The main idea in the construction of \(M_\text{SAT}\) is as follows. Given as input \(\left \langle M \right\rangle\), we want to define the description of another TM \(M'\) so that \(M\) is satisfiable (i.e. there exists \(x\) such that \(M(x)\) accepts) if and only if \(M'\) halts (regardless of what the input is). The idea behind the definition of \(M'\) is to do an exhaustive search, going through every possible input string \(y\), in order to find one \(y\) that \(M\) accepts. If we can define such an \(M'\), then indeed, \(M\) is satisfiable if and only if \(M'\) halts. That being said, we have to be careful about how \(M'\) is defined. In particular, we have to be careful that \(M'\) does not get stuck in a loop even though there is some \(y\) that \(M\) accepts. With this in mind, we construct \(M_\text{SAT}\) as follows.

\[\begin{aligned} \hline\hline\\[-12pt] &\textbf{def}\;\; M_\text{SAT}(\left \langle \text{TM } M \right\rangle):\\ &{\scriptstyle 1.}~~~~\texttt{Construct the following string, which we call $\left \langle M' \right\rangle$.}\\ &{\scriptstyle 2.}~~~~\texttt{"def $M'(x)$:}\\ &{\scriptstyle 3.}~~~~~~~~~\texttt{For $t = 1,2,3,\ldots:$}\\ &{\scriptstyle 4.}~~~~~~~~~~~~~\texttt{For each string $y$ with $|y| \leq t$:}\\ &{\scriptstyle 5.}~~~~~~~~~~~~~~~~~\texttt{Simulate $M(y)$ for at most $t$ steps.}\\ &{\scriptstyle 6.}~~~~~~~~~~~~~~~~~\texttt{If it accepts, accept."}\\ &{\scriptstyle 7.}~~~~\texttt{Run $M_\text{HALTS}(\left \langle M', \epsilon \right\rangle)$.}\\ &{\scriptstyle 8.}~~~~\texttt{If it accepts, accept.}\\ &{\scriptstyle 9.}~~~~\texttt{If it rejects, reject.}\\ \hline\hline\end{aligned}\]

We now argue that this machine indeed decides \(\text{SAT}_{\text{TM}}\). First consider an input \(\left \langle M \right\rangle\) such that \(\left \langle M \right\rangle \in \text{SAT}_{\text{TM}}\). This means that there is some word \(y\) such that \(M(y)\) accepts. Note that \(M'\), by construction, does an exhaustive search, so if such a \(y\) exists, then \(M'\) will eventually find it, and accept. So \(M'(x)\) halts for any \(x\). When we run \(M_\text{HALTS}(\left \langle M', \epsilon \right\rangle)\), it accepts, and our machine accepts, giving the correct answer.

Now consider an input \(\left \langle M \right\rangle\) such that \(\left \langle M \right\rangle \not \in \text{SAT}_{\text{TM}}\). This means \(L(M) = \varnothing\). Observe that the only way \(M'\) halts is if \(M(y)\) accepts for some string \(y\). Since \(L(M) = \varnothing\), \(M'(x)\) loops forever for any string \(x\). This means that when we run \(M_\text{HALTS}(\left \langle M', \epsilon \right\rangle)\), it rejects, and so our decider above rejects, as desired.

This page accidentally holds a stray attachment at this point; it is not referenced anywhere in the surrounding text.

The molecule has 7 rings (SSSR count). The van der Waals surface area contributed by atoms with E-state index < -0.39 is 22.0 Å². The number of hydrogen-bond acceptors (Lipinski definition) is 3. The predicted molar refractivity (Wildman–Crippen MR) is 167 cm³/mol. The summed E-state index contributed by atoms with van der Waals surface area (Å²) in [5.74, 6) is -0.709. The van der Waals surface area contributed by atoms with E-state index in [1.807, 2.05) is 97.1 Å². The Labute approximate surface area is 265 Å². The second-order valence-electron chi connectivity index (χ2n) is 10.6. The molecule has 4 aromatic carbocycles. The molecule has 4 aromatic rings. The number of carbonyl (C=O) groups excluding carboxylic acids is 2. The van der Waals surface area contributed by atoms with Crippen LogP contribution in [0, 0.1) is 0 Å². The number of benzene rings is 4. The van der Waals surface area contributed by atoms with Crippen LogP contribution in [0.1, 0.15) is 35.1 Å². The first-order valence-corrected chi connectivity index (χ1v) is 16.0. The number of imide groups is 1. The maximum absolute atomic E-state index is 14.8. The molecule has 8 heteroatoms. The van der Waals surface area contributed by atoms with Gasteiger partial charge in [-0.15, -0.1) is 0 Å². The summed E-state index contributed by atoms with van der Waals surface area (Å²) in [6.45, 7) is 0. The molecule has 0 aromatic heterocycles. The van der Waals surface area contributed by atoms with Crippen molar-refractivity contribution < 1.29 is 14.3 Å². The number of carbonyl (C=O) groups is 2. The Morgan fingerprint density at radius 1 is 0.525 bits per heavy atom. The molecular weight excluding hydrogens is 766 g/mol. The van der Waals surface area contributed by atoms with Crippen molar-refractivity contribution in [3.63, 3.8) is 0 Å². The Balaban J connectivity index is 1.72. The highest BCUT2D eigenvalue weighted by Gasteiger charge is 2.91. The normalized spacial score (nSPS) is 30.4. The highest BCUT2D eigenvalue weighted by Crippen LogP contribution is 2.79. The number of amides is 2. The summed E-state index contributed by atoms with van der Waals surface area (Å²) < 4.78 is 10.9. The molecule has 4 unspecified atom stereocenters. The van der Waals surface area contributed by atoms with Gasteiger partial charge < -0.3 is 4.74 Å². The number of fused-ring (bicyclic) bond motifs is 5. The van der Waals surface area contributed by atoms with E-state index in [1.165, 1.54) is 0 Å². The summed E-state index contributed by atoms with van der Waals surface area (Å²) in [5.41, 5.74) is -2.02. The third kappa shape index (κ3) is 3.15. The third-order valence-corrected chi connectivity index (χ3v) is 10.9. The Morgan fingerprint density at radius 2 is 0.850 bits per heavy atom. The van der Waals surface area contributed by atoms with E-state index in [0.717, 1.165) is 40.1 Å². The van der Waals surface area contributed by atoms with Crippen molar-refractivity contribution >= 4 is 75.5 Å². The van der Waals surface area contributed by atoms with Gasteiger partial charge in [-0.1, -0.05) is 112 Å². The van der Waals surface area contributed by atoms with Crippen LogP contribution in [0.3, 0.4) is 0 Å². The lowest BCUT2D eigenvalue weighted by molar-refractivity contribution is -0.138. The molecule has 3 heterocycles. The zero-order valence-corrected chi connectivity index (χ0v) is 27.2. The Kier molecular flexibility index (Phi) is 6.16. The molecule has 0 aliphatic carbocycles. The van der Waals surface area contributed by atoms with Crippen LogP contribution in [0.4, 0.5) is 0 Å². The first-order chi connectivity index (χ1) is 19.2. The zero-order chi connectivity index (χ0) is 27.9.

Describe a TM that semi-decides \(\text{SAT}_{\text{TM}}\). Proof of correctness is not required.

\[\begin{aligned} \hline\hline\\[-12pt] &\textbf{def}\;\; M_\text{SAT}(\left \langle \text{TM } M \right\rangle):\\ &{\scriptstyle 1.}~~~~~\texttt{For $t = 1,2,3,\ldots:$}\\ &{\scriptstyle 2.}~~~~~~~~~\texttt{For each string $y$ with $|y| \leq t$:}\\ &{\scriptstyle 3.}~~~~~~~~~~~~~\texttt{Simulate $M(y)$ for at most $t$ steps.}\\ &{\scriptstyle 4.}~~~~~~~~~~~~~\texttt{If it accepts, accept.}\\ \hline\hline\end{aligned}\]

Let \(L, K \subseteq \{{\texttt{0}},{\texttt{1}}\}^*\) be languages. Prove or disprove the following claims.

If \(L \leq K\) then \(K \leq L\).

If \(L \leq K\) and \(K\) is regular, then \(L\) is regular.

Part 1: The claim is false. Let \(L\) be any decidable language. For example, we can take \(L = \varnothing\). The decider for \(L\) is a machine that rejects no matter what the input is. Let \(K = \text{HALTS}_{\text{TM}}\). Then to establish \(L \leq K\), we need to argue that given a decider for \(\text{HALTS}_{\text{TM}}\), we can decide \(\varnothing\). Since \(\varnothing\) is decidable, this is true (and we don’t even need to make use of a decider for \(\text{HALTS}_{\text{TM}}\)). On the other hand, it is **not** true that \(\text{HALTS}_{\text{TM}}\leq \varnothing\). For the sake of contradiction, if it was true, then this would mean that using a decider for \(\varnothing\), we can decide \(\text{HALTS}_{\text{TM}}\). And this would imply that \(\text{HALTS}_{\text{TM}}\) is decidable, a contradiction.

Part 2: The claim is false. Consider \(L = \{{\texttt{0}}^n{\texttt{1}}^n: n \in \mathbb N\}\) and \(K = \varnothing\). We have \(L \leq K\) because \(L\) is a decidable language (we don’t even need to make use of the decider for \(K\)). Furthermore, \(K\) is regular, but \(L\) is not.

In all the reductions \(L \leq K\) presented in this chapter, the TM \(M_L\) calls the TM \(M_K\) exactly once. (And in fact, almost all the reductions in this chapter are mapping reductions). Present a reduction from \(\text{HALTS}_{\text{TM}}\) to \(\text{ACCEPTS}_{\text{TM}}\) in which \(M_\text{HALTS}\) calls \(M_\text{ACCEPTS}\) twice, and both calls/outputs are used in a meaningful way.

We are assuming \(\text{ACCEPTS}_{\text{TM}}\) is decidable. Let \(M_\text{ACCEPTS}\) be a decider for it. Based on this assumption, we will show that \(\text{HALTS}_{\text{TM}}\) is decidable. Here is the description of a decider solving \(\text{HALTS}_{\text{TM}}\): \[\begin{aligned} \hline\hline\\[-12pt] &\textbf{def}\;\; M_\text{HALTS}(\left \langle \text{TM } M, \; \text{string } x \right\rangle):\\ &{\scriptstyle 1.}~~~~\texttt{Run $M_\text{ACCEPTS}(\left \langle M, x \right\rangle)$.}\\ &{\scriptstyle 2.}~~~~\texttt{If it accepts, accept.}\\ &{\scriptstyle 3.}~~~~\texttt{Construct string $\left \langle M' \right\rangle$ by flipping the accept and reject states of $\left \langle M \right\rangle$.}\\ &{\scriptstyle 4.}~~~~\texttt{Run $M_\text{ACCEPTS}(\left \langle M', x \right\rangle)$.}\\ &{\scriptstyle 5.}~~~~\texttt{If it accepts, accept.}\\ &{\scriptstyle 6.}~~~~\texttt{If it rejects, reject.}\\ \hline\hline\end{aligned}\]